"WHEN I WAS younger, I went on a school trip to the Auschwitz museum and the guide pointed this house out to us and said this was where Hoess used to live and that now a normal family lives here. I remember thinking, 'Why would someone want to live in the Hoess house?' I didn't know Pawel then, or the true history of the house. It had always been 'The Nazi House' to me.

"When I first met Pawel, for the first six months of our dating, he didn't tell me where he lived. So when I eventually found out, I was a bit shocked. But now I know the history and have lived here for a year, I can see it's a lovely house; most of it, anyway.

"But there's one place I don't like going – and that's into the cellar. Not much has changed down here. I don't believe in ghosts, but when it's dark and the door closes, it makes my skin crawl and my hair stand on end. You can almost imagine hearing the wailing of the dead.

"AND THEN there's this tunnel. We don't know where it leads because it only goes about 15 feet and then it's blocked off. But we have been told that it could lead to the crematorium and gas chamber as that was later turned into an air raid shelter for the SS and this would have been Hoess' private tunnel to get there. We've heard rumours that he also met his mistress – a camp prisoner – down there. He eventually had her gassed so his wife wouldn't find out. I dread to think what's down there. My parents refuse to come here. They think its evil."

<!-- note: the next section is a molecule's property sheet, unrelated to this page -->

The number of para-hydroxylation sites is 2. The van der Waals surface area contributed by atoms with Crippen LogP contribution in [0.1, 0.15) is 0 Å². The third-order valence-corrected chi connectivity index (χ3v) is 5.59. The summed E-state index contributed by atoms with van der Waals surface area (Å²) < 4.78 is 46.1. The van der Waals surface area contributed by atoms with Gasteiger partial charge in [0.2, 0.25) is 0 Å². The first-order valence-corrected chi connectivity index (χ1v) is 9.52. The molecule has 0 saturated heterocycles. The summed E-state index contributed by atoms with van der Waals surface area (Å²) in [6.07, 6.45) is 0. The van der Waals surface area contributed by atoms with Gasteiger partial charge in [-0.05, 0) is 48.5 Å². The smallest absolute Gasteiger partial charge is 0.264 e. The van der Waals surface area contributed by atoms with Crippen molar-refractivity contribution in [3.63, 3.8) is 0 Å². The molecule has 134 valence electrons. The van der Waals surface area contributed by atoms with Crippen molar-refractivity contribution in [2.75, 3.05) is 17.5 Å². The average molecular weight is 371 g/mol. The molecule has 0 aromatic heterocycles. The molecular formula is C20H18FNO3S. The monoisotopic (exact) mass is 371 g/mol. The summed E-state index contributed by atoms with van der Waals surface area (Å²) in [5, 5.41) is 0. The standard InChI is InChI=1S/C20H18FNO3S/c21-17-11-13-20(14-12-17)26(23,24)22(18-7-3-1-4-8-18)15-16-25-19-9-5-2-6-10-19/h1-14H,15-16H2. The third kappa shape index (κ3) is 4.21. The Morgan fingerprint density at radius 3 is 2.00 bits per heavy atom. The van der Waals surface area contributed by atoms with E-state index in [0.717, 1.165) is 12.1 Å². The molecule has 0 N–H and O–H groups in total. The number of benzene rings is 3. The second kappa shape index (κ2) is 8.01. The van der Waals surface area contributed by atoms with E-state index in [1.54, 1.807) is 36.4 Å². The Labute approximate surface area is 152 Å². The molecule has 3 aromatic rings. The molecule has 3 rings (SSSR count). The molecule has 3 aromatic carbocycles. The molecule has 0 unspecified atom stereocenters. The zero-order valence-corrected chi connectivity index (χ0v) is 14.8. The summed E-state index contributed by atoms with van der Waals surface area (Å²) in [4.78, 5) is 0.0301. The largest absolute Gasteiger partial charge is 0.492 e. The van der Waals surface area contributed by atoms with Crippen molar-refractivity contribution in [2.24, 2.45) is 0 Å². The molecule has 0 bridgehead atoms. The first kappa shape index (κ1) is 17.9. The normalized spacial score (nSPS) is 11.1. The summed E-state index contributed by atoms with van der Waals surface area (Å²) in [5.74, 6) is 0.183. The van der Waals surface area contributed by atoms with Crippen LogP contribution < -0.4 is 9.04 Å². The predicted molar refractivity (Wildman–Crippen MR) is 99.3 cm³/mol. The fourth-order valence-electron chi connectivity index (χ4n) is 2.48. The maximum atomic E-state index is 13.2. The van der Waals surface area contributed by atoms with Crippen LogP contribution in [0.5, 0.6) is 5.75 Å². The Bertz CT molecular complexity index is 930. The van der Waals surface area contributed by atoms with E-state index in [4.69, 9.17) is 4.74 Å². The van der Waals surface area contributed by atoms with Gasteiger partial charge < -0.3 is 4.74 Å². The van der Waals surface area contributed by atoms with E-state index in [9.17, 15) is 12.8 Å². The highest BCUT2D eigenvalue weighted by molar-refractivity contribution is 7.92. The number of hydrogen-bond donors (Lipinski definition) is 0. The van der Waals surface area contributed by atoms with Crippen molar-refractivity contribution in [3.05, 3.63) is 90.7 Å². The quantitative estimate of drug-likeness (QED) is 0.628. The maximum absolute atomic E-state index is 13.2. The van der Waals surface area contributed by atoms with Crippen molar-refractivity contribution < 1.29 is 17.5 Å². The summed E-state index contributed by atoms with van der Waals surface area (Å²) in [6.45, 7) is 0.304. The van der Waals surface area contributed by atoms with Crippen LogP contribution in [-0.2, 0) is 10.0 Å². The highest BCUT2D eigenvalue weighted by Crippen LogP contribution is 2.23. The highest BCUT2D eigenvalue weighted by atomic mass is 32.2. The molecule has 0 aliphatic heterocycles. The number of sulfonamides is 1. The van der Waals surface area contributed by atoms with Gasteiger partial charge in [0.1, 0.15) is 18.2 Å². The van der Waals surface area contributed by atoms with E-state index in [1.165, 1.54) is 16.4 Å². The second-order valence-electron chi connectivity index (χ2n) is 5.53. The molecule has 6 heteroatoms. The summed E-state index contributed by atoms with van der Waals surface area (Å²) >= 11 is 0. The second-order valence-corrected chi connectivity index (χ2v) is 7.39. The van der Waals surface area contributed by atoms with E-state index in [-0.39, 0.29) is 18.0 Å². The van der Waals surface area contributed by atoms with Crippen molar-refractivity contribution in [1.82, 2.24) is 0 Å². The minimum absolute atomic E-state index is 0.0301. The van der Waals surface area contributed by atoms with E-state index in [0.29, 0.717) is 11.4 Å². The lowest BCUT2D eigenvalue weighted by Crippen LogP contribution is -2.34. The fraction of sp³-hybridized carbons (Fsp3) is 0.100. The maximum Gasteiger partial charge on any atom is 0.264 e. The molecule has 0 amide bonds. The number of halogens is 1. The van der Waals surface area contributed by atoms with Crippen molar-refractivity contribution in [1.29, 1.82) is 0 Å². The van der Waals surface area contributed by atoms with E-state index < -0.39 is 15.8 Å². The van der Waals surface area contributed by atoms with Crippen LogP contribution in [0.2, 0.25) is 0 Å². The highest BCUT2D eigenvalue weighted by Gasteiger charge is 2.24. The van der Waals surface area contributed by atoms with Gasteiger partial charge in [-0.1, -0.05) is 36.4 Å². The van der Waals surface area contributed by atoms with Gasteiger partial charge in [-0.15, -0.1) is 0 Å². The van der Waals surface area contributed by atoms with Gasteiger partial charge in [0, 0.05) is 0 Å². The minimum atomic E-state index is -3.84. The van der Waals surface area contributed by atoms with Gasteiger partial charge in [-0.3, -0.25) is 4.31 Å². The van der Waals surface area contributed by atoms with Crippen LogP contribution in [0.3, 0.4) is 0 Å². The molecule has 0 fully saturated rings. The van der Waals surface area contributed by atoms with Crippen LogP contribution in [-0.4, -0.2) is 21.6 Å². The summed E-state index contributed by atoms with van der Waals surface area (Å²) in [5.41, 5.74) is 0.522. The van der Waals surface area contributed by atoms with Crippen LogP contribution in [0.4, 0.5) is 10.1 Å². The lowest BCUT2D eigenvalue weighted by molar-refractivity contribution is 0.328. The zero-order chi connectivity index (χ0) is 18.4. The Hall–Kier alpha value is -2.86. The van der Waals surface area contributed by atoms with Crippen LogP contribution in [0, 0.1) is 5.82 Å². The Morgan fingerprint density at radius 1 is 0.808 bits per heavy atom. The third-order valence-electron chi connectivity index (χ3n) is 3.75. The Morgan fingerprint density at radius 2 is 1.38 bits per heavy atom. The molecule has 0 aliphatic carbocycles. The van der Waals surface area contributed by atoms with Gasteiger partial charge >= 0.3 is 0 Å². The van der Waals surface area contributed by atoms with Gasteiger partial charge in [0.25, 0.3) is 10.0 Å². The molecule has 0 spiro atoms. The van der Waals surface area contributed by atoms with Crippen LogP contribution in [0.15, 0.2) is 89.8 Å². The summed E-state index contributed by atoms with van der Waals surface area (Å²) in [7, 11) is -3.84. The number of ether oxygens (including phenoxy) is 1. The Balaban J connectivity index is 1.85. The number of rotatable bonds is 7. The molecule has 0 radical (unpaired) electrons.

From a top floor window of the house, two great stucco block buildings can be seen.

Pointing out of the window, Pawel said, "The people living over there aren't very lucky. That's where the SS officers at the camp lived. Directly behind them is the camp with all the barbed wire, watchtowers, the place the SS carried out their morning roll calls, etc. In front, there's Crematorium1, which also had a gas chamber in it. Their view is pretty depressing. My friend used to live there and would often tell me how horrid it is. He now lives in Ireland, but when he was growing up, he said it was very creepy looking out of the window and seeing the mist rise above the camp."

The Soviet advanced from the east, forcing the Nazis to retreat from Auschwitz, leaving several thousand of their prisoners behind, among them children and those closest to death. Survivor Bozena said, "They left behind a town which will always be haunted by the shadow of death and unspeakable horror. I don't want to come back here."

Adapted from Ed Wight In Oswiecim, Poland For Mailonline.